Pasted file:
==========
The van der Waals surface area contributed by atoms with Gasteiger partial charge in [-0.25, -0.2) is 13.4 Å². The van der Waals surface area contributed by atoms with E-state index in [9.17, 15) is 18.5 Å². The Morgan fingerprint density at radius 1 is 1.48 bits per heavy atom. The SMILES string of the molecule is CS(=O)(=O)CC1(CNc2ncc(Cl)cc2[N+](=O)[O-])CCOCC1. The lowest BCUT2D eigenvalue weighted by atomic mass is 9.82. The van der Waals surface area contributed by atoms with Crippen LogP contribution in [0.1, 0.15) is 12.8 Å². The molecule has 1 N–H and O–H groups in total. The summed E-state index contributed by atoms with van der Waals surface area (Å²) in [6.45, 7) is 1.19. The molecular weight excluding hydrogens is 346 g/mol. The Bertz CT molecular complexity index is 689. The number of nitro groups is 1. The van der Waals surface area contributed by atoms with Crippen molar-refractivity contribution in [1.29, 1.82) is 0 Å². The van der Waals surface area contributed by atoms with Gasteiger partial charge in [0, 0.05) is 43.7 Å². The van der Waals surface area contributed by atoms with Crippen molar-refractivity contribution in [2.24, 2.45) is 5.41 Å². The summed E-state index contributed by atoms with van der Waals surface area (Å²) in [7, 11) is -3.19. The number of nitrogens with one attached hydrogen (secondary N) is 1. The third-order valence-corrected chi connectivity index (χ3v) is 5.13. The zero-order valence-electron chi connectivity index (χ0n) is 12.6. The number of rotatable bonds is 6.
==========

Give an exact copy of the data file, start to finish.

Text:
The van der Waals surface area contributed by atoms with Gasteiger partial charge in [-0.25, -0.2) is 13.4 Å². The van der Waals surface area contributed by atoms with E-state index in [9.17, 15) is 18.5 Å². The Morgan fingerprint density at radius 1 is 1.48 bits per heavy atom. The SMILES string of the molecule is CS(=O)(=O)CC1(CNc2ncc(Cl)cc2[N+](=O)[O-])CCOCC1. The lowest BCUT2D eigenvalue weighted by atomic mass is 9.82. The van der Waals surface area contributed by atoms with Crippen LogP contribution in [0.1, 0.15) is 12.8 Å². The molecule has 1 N–H and O–H groups in total. The summed E-state index contributed by atoms with van der Waals surface area (Å²) in [6.45, 7) is 1.19. The molecular weight excluding hydrogens is 346 g/mol. The Bertz CT molecular complexity index is 689. The number of nitro groups is 1. The van der Waals surface area contributed by atoms with Crippen molar-refractivity contribution in [1.29, 1.82) is 0 Å². The van der Waals surface area contributed by atoms with Gasteiger partial charge in [0, 0.05) is 43.7 Å². The van der Waals surface area contributed by atoms with Crippen molar-refractivity contribution in [2.24, 2.45) is 5.41 Å². The summed E-state index contributed by atoms with van der Waals surface area (Å²) in [7, 11) is -3.19. The number of nitrogens with one attached hydrogen (secondary N) is 1. The third-order valence-corrected chi connectivity index (χ3v) is 5.13. The zero-order valence-electron chi connectivity index (χ0n) is 12.6. The number of rotatable bonds is 6.